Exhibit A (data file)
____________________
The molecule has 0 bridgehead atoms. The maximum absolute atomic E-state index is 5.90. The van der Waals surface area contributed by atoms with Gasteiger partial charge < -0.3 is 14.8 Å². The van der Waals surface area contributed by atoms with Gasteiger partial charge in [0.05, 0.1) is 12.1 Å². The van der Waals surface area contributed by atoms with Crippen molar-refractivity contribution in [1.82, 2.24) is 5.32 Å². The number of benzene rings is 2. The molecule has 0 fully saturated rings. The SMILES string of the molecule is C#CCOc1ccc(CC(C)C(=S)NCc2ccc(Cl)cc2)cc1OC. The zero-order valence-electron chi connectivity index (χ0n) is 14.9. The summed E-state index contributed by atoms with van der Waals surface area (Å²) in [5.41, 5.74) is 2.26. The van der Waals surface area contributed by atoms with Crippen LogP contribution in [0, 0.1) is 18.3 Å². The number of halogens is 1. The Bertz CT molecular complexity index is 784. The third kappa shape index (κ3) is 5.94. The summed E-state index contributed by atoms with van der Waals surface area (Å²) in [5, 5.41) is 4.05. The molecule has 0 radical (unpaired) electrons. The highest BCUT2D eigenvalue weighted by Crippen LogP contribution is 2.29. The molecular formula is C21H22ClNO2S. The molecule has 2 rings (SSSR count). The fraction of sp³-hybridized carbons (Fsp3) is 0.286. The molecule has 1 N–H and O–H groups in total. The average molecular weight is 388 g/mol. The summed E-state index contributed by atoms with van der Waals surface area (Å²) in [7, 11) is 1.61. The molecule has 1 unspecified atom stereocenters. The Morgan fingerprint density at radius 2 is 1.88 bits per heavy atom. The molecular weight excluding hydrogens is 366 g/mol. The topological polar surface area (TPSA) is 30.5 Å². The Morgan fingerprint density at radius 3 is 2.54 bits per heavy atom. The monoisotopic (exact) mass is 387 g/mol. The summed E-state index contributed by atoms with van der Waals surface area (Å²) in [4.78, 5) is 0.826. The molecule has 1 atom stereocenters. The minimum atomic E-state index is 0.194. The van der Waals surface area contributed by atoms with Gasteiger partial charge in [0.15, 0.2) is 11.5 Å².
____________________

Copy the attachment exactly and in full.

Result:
The molecule has 0 bridgehead atoms. The maximum absolute atomic E-state index is 5.90. The van der Waals surface area contributed by atoms with Gasteiger partial charge < -0.3 is 14.8 Å². The van der Waals surface area contributed by atoms with Gasteiger partial charge in [0.05, 0.1) is 12.1 Å². The van der Waals surface area contributed by atoms with Crippen molar-refractivity contribution in [1.82, 2.24) is 5.32 Å². The number of benzene rings is 2. The molecule has 0 fully saturated rings. The SMILES string of the molecule is C#CCOc1ccc(CC(C)C(=S)NCc2ccc(Cl)cc2)cc1OC. The zero-order valence-electron chi connectivity index (χ0n) is 14.9. The summed E-state index contributed by atoms with van der Waals surface area (Å²) in [5.41, 5.74) is 2.26. The van der Waals surface area contributed by atoms with Crippen LogP contribution in [0, 0.1) is 18.3 Å². The number of halogens is 1. The Bertz CT molecular complexity index is 784. The third kappa shape index (κ3) is 5.94. The summed E-state index contributed by atoms with van der Waals surface area (Å²) in [5, 5.41) is 4.05. The molecule has 0 radical (unpaired) electrons. The highest BCUT2D eigenvalue weighted by Crippen LogP contribution is 2.29. The molecular formula is C21H22ClNO2S. The molecule has 2 rings (SSSR count). The fraction of sp³-hybridized carbons (Fsp3) is 0.286. The molecule has 1 N–H and O–H groups in total. The average molecular weight is 388 g/mol. The summed E-state index contributed by atoms with van der Waals surface area (Å²) in [7, 11) is 1.61. The molecule has 1 unspecified atom stereocenters. The Morgan fingerprint density at radius 2 is 1.88 bits per heavy atom. The molecular weight excluding hydrogens is 366 g/mol. The topological polar surface area (TPSA) is 30.5 Å². The Morgan fingerprint density at radius 3 is 2.54 bits per heavy atom. The monoisotopic (exact) mass is 387 g/mol. The summed E-state index contributed by atoms with van der Waals surface area (Å²) in [4.78, 5) is 0.826. The molecule has 1 atom stereocenters. The minimum atomic E-state index is 0.194. The van der Waals surface area contributed by atoms with Gasteiger partial charge in [0.15, 0.2) is 11.5 Å².